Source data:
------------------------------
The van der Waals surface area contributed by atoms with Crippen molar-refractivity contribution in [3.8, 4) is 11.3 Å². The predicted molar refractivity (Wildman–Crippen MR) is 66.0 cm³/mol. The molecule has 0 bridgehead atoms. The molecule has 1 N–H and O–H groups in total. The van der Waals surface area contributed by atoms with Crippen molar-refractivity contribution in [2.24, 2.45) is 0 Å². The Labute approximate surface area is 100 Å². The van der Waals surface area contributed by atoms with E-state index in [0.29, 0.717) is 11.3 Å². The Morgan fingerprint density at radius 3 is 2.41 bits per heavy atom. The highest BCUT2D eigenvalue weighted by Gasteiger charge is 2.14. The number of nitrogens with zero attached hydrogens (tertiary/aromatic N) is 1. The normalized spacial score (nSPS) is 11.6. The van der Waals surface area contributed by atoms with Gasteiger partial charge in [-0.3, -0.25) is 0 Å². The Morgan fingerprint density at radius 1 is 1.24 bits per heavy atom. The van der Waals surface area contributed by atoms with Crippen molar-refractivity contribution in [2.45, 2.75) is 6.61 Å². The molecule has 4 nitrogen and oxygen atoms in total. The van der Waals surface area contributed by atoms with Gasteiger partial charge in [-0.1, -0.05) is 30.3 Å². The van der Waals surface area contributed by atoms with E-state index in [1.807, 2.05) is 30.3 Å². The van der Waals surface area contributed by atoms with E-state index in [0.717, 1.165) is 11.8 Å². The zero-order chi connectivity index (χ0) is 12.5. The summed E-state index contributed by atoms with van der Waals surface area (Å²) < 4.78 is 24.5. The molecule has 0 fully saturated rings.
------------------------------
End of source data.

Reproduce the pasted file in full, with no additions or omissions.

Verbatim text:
The van der Waals surface area contributed by atoms with Crippen molar-refractivity contribution in [3.8, 4) is 11.3 Å². The predicted molar refractivity (Wildman–Crippen MR) is 66.0 cm³/mol. The molecule has 0 bridgehead atoms. The molecule has 1 N–H and O–H groups in total. The van der Waals surface area contributed by atoms with Crippen molar-refractivity contribution in [2.24, 2.45) is 0 Å². The Labute approximate surface area is 100 Å². The van der Waals surface area contributed by atoms with E-state index in [0.29, 0.717) is 11.3 Å². The Morgan fingerprint density at radius 3 is 2.41 bits per heavy atom. The highest BCUT2D eigenvalue weighted by Gasteiger charge is 2.14. The number of nitrogens with zero attached hydrogens (tertiary/aromatic N) is 1. The normalized spacial score (nSPS) is 11.6. The van der Waals surface area contributed by atoms with Gasteiger partial charge in [-0.3, -0.25) is 0 Å². The Morgan fingerprint density at radius 1 is 1.24 bits per heavy atom. The van der Waals surface area contributed by atoms with Crippen molar-refractivity contribution in [2.45, 2.75) is 6.61 Å². The molecule has 4 nitrogen and oxygen atoms in total. The van der Waals surface area contributed by atoms with Gasteiger partial charge in [-0.1, -0.05) is 30.3 Å². The van der Waals surface area contributed by atoms with E-state index in [1.807, 2.05) is 30.3 Å². The van der Waals surface area contributed by atoms with E-state index in [0.717, 1.165) is 11.8 Å². The zero-order chi connectivity index (χ0) is 12.5. The summed E-state index contributed by atoms with van der Waals surface area (Å²) < 4.78 is 24.5. The molecule has 0 fully saturated rings.